I believe when people are new to hacking RF
locks system. One of the most common questions they will ask is which tools
they will need. Usually I would say HackRF is a must to have tool. Up recently,
the Flipper-Zero became one of the most popular gadgets among RF hackers. To be
honest, the first time I heard about Flipper-Zero, I was not that impressed. I
already owned a bunch of wireless hacking tools, such as Proxmark3, Yardstick1
and HackRF-Portapack. Why should we get another toy that provides similar
functions? Soon I learned that I was wrong about it. For instance, other than
its rich wireless capability, Flipper-Zero has also provided extendable
external modules through the GPIO ports. This feature made the Flipper-Zero
become a LEGO of hackers ;)
(After 2-hours long wait in the queue, I finally got one at DEFCON31)
This article serves as a beginner’s RF lock system hacking journey, performing lock hacking with Flipper-Zero and other RF hacking tools. I hope each case study will help people get a better idea of what they would need for hacking RF locks.
0x01. SIGNAL JAMMING
the easiest yet effective RF attack techniques called signal jamming. The
attacker is constantly sending noise signals at that same frequency channel as
the target, hoping to jam the original signal to achieve interference. Jamming
essentially disrupts communication between two or more devices by shouting
louder. It does not matter what to shout, as long as others cannot hear you.
on the spectrum diagram)
Jamming attacks against car locks are also one of thieves' favorites. Criminals use hidden jamming equipment to prevent car owners from locking their cars. Once car owners leave, they can easily open the car door and steal the belongings left inside the car. Although signal jamming is not a new concept, it continues to grow in popularity among criminals, as the technology used becomes more sophisticated and easily accessible.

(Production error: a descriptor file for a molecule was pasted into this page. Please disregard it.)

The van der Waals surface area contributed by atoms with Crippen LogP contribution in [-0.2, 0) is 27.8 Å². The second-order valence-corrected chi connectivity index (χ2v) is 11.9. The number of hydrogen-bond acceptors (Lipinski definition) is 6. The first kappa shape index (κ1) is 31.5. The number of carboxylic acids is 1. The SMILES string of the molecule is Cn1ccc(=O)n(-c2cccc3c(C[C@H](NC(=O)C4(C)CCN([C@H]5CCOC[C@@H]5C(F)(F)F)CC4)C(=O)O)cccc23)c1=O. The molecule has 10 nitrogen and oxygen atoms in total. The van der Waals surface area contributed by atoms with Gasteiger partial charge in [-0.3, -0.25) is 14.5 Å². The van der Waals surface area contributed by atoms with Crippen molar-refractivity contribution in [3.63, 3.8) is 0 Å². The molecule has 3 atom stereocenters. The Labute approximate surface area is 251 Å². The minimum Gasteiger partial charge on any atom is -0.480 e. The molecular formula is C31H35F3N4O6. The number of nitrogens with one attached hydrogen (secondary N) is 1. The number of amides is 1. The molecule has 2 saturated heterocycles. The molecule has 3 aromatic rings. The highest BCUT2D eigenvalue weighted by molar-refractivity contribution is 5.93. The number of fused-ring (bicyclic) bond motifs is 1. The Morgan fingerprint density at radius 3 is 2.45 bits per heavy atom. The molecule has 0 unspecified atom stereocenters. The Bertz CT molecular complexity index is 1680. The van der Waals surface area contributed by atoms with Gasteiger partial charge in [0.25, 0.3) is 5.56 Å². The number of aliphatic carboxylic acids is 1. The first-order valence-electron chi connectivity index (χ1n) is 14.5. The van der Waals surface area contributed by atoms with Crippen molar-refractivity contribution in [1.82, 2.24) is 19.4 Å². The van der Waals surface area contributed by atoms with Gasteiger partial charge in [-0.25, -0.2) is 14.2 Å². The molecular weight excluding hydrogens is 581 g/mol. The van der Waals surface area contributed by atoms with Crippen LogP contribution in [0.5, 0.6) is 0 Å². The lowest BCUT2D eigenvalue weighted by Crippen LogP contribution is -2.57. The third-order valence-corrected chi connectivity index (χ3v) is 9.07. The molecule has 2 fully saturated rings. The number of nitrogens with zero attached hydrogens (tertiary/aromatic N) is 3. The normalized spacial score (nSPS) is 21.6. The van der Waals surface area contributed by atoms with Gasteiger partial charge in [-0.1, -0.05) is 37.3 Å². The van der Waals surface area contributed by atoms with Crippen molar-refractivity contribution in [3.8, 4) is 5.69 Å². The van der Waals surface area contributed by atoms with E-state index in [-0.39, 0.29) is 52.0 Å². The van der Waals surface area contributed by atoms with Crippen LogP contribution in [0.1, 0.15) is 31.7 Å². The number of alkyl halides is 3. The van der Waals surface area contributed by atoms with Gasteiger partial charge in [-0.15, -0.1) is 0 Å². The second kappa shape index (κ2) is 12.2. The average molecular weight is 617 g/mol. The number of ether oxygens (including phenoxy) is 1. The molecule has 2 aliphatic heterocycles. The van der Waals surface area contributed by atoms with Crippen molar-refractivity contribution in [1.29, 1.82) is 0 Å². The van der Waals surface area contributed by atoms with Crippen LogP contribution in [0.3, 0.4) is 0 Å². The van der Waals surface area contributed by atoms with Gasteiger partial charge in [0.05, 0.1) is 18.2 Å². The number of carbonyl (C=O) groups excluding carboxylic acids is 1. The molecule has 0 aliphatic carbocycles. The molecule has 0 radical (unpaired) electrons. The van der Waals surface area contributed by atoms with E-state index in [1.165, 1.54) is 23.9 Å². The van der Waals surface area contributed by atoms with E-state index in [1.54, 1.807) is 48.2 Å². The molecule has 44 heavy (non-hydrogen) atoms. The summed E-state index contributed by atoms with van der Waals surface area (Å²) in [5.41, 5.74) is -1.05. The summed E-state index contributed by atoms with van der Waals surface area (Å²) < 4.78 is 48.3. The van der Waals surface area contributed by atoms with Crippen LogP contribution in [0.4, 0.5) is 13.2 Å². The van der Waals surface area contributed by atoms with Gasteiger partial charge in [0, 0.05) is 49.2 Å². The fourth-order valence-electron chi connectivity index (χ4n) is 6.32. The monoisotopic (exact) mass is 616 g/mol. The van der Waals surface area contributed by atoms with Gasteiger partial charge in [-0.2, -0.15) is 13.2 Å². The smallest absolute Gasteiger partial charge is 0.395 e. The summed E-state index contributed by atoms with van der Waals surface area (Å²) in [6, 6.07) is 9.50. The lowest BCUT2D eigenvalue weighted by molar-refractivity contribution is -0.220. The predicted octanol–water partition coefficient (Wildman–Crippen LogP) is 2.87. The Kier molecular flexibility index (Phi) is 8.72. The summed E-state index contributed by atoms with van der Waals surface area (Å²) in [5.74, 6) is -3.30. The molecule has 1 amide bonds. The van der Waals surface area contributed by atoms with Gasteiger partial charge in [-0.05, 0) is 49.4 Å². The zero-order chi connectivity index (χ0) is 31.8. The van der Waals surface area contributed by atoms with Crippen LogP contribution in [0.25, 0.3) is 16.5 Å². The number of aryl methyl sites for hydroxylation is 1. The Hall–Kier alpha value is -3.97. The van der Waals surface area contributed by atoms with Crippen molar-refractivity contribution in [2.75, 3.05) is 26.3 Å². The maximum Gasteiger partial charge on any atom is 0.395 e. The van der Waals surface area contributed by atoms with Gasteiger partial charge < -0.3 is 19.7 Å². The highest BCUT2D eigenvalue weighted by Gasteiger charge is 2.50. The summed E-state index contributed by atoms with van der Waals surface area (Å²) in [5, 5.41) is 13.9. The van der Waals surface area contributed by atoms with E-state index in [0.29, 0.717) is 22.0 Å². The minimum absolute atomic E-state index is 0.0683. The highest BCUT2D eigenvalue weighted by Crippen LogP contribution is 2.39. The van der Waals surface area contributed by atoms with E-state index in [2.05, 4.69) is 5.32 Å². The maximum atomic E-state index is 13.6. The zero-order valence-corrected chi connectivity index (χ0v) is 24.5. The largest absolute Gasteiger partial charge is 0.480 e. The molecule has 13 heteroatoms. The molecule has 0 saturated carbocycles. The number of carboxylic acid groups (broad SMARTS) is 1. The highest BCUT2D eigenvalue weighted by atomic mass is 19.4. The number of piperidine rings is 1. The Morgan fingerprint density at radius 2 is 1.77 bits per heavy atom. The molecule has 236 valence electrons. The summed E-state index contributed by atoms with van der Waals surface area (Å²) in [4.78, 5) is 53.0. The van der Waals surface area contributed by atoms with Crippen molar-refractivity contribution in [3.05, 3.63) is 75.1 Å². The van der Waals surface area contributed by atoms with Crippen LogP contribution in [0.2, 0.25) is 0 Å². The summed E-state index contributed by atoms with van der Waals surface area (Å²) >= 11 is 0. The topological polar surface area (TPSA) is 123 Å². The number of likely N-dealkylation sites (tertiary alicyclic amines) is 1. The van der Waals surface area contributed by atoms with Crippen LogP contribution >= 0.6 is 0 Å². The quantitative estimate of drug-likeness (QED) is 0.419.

Although Flipper Zero comes with certain regional and frequency restrictions, by installing a custom firmware (Xtreme) can bypassed this limit. This made Flipper-Zero perfect for experimenting with the jamming attack.
(Source from @McSHUR1KEN)
0x02. SIGNAL REPLAY BLINDLY
Of course, it would be cooler if we can control
the target. The replay attack is one of the oldest tricks from the book that
can achieve exactly that. Since most RF lock system operating frequency is at 315
MHz or 433 MHz range, and some of them still use fixed-code mechanism. Meaning
we can just leave the capture device near the target and wait patiently. If
lucky enough we will be able to catch the unlock signal for a later replay.
This is a lot like fishing, but the reward is
unlock signal instead. Below is a video demonstration of the replay attack with
HackRF. As you can see in the video below, it works as a charm.
Interestingly for Tesla’s charging port, it still uses a fixed-code mechanism. People can download the pre-recorded Tesla Charge Port files to the Flipper-Zero, and messing with other Tesla vehicle owners, yet not knowing what is really going on behind the scenes.
(Source from @takeapart)
0x03. SIGNAL REPLAY ANALYZE
Only blindly replaying the signal is not
going to satisfy the Hackers. Unlike the jamming attacks, if we like to get to
know our target better, we need to find out the target frequency, encoding
method, chip model, etc. For example, we can learn the operating frequency by
using the Frequency Analyzer application provided by Flipper-Zero.
(Source from a good amigo)
0x04. SIGNAL REPLAY
Have you ever wondered if those fixed-code lock systems are bruteforceable? Here is an interesting lock; it comes with 8 DIP switches on both the lock and keyfob side, we can switch up, center and down to have different combinations.
In this article, we have looked at the
common methods of RF Locks hacking. In Part2, we are going to look at more
advanced and interesting RF Locks hacking techniques. Stay tuned.